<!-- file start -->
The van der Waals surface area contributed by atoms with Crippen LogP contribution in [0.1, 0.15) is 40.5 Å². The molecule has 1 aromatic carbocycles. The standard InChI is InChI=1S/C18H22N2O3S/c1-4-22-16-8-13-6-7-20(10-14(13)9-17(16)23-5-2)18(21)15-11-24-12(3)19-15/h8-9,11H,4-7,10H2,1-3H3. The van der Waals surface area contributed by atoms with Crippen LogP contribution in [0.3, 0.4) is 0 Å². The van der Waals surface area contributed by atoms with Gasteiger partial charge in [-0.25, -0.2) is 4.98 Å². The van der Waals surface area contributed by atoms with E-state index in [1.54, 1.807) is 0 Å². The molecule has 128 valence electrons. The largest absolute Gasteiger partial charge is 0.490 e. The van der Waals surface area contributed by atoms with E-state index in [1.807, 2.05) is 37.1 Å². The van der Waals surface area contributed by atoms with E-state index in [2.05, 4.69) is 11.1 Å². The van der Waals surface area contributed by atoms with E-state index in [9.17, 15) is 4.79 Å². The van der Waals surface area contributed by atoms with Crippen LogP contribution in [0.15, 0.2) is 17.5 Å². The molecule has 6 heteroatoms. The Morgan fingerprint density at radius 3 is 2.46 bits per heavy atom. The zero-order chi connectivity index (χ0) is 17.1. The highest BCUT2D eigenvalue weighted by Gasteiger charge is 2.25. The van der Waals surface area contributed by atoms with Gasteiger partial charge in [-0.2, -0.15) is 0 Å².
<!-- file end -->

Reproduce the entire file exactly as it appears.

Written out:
The van der Waals surface area contributed by atoms with Crippen LogP contribution in [0.1, 0.15) is 40.5 Å². The molecule has 1 aromatic carbocycles. The standard InChI is InChI=1S/C18H22N2O3S/c1-4-22-16-8-13-6-7-20(10-14(13)9-17(16)23-5-2)18(21)15-11-24-12(3)19-15/h8-9,11H,4-7,10H2,1-3H3. The van der Waals surface area contributed by atoms with Crippen LogP contribution in [0.3, 0.4) is 0 Å². The van der Waals surface area contributed by atoms with Gasteiger partial charge in [-0.25, -0.2) is 4.98 Å². The van der Waals surface area contributed by atoms with E-state index in [1.54, 1.807) is 0 Å². The molecule has 128 valence electrons. The largest absolute Gasteiger partial charge is 0.490 e. The van der Waals surface area contributed by atoms with E-state index in [1.807, 2.05) is 37.1 Å². The van der Waals surface area contributed by atoms with E-state index in [2.05, 4.69) is 11.1 Å². The van der Waals surface area contributed by atoms with E-state index in [9.17, 15) is 4.79 Å². The van der Waals surface area contributed by atoms with Crippen LogP contribution in [0.15, 0.2) is 17.5 Å². The molecule has 6 heteroatoms. The Morgan fingerprint density at radius 3 is 2.46 bits per heavy atom. The zero-order chi connectivity index (χ0) is 17.1. The highest BCUT2D eigenvalue weighted by Gasteiger charge is 2.25. The van der Waals surface area contributed by atoms with Gasteiger partial charge in [-0.2, -0.15) is 0 Å².